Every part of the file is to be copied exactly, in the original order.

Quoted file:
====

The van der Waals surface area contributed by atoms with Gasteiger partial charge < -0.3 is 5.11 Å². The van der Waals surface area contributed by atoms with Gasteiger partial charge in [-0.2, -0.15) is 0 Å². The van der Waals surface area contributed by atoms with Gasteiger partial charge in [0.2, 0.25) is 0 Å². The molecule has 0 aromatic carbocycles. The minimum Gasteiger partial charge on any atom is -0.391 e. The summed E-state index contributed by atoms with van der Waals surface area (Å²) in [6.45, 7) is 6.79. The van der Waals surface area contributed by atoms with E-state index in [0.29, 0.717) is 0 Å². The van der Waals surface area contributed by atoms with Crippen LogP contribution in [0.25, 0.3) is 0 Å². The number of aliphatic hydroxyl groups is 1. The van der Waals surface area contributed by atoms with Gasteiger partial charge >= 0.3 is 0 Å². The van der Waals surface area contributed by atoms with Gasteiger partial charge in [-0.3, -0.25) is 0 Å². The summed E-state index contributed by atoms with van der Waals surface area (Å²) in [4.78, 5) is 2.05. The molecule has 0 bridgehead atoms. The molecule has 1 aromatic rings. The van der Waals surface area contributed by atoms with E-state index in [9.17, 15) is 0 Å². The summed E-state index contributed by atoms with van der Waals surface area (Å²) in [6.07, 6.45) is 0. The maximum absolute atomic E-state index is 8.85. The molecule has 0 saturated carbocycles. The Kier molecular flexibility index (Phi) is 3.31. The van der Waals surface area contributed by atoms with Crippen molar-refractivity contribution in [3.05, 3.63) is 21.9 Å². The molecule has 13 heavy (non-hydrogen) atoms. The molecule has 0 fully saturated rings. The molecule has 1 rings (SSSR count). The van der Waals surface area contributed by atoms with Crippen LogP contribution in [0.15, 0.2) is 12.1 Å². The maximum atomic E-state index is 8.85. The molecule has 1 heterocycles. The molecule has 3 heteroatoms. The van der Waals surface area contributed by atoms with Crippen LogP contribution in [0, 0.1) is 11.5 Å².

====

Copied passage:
The van der Waals surface area contributed by atoms with Gasteiger partial charge < -0.3 is 5.11 Å². The van der Waals surface area contributed by atoms with Gasteiger partial charge in [-0.2, -0.15) is 0 Å². The van der Waals surface area contributed by atoms with Gasteiger partial charge in [0.2, 0.25) is 0 Å². The molecule has 0 aromatic carbocycles. The minimum Gasteiger partial charge on any atom is -0.391 e. The summed E-state index contributed by atoms with van der Waals surface area (Å²) in [6.45, 7) is 6.79. The van der Waals surface area contributed by atoms with E-state index in [0.29, 0.717) is 0 Å². The van der Waals surface area contributed by atoms with Crippen LogP contribution in [0.25, 0.3) is 0 Å². The number of aliphatic hydroxyl groups is 1. The van der Waals surface area contributed by atoms with Gasteiger partial charge >= 0.3 is 0 Å². The van der Waals surface area contributed by atoms with Gasteiger partial charge in [-0.3, -0.25) is 0 Å². The summed E-state index contributed by atoms with van der Waals surface area (Å²) in [4.78, 5) is 2.05. The molecule has 0 bridgehead atoms. The molecule has 1 aromatic rings. The van der Waals surface area contributed by atoms with E-state index in [9.17, 15) is 0 Å². The summed E-state index contributed by atoms with van der Waals surface area (Å²) in [6.07, 6.45) is 0. The maximum absolute atomic E-state index is 8.85. The molecule has 0 saturated carbocycles. The Kier molecular flexibility index (Phi) is 3.31. The van der Waals surface area contributed by atoms with Crippen molar-refractivity contribution in [3.05, 3.63) is 21.9 Å². The molecule has 13 heavy (non-hydrogen) atoms. The molecule has 0 fully saturated rings. The molecule has 1 rings (SSSR count). The van der Waals surface area contributed by atoms with Crippen LogP contribution in [0.15, 0.2) is 12.1 Å². The maximum atomic E-state index is 8.85. The molecule has 1 heterocycles. The molecule has 3 heteroatoms. The van der Waals surface area contributed by atoms with Crippen LogP contribution in [0, 0.1) is 11.5 Å².